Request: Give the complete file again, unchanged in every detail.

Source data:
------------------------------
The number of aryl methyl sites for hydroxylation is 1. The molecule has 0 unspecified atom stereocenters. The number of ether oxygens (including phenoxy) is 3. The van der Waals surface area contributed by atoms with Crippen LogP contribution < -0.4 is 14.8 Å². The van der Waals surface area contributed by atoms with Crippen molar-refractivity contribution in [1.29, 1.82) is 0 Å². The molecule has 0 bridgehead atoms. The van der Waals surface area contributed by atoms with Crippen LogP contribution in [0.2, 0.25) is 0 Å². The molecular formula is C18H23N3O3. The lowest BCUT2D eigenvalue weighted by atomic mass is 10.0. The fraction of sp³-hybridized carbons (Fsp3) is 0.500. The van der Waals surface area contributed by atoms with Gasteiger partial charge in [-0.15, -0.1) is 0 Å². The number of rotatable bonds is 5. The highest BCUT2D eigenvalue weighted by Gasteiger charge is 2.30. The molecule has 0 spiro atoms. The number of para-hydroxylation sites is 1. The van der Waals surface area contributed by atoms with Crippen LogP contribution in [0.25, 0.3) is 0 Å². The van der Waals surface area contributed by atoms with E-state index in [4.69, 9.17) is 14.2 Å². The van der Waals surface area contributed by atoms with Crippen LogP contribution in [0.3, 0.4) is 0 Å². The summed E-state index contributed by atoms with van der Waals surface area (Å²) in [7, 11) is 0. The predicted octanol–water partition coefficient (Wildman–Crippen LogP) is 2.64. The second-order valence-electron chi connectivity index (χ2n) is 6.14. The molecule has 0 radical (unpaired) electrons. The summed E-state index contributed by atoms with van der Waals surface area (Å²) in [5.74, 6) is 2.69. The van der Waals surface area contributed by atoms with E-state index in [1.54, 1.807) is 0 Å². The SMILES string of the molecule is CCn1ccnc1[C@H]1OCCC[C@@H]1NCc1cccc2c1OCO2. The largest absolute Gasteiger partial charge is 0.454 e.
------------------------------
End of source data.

The number of aryl methyl sites for hydroxylation is 1. The molecule has 0 unspecified atom stereocenters. The number of ether oxygens (including phenoxy) is 3. The van der Waals surface area contributed by atoms with Crippen LogP contribution < -0.4 is 14.8 Å². The van der Waals surface area contributed by atoms with Crippen molar-refractivity contribution in [1.29, 1.82) is 0 Å². The molecule has 0 bridgehead atoms. The van der Waals surface area contributed by atoms with Crippen LogP contribution in [0.2, 0.25) is 0 Å². The molecular formula is C18H23N3O3. The lowest BCUT2D eigenvalue weighted by atomic mass is 10.0. The fraction of sp³-hybridized carbons (Fsp3) is 0.500. The van der Waals surface area contributed by atoms with Gasteiger partial charge in [-0.15, -0.1) is 0 Å². The number of rotatable bonds is 5. The highest BCUT2D eigenvalue weighted by Gasteiger charge is 2.30. The molecule has 0 spiro atoms. The number of para-hydroxylation sites is 1. The van der Waals surface area contributed by atoms with Crippen LogP contribution in [0.25, 0.3) is 0 Å². The van der Waals surface area contributed by atoms with E-state index in [4.69, 9.17) is 14.2 Å². The van der Waals surface area contributed by atoms with Crippen LogP contribution in [0.3, 0.4) is 0 Å². The summed E-state index contributed by atoms with van der Waals surface area (Å²) in [7, 11) is 0. The predicted octanol–water partition coefficient (Wildman–Crippen LogP) is 2.64. The second-order valence-electron chi connectivity index (χ2n) is 6.14. The molecule has 0 radical (unpaired) electrons. The summed E-state index contributed by atoms with van der Waals surface area (Å²) in [5.74, 6) is 2.69. The van der Waals surface area contributed by atoms with E-state index in [1.54, 1.807) is 0 Å². The SMILES string of the molecule is CCn1ccnc1[C@H]1OCCC[C@@H]1NCc1cccc2c1OCO2. The largest absolute Gasteiger partial charge is 0.454 e.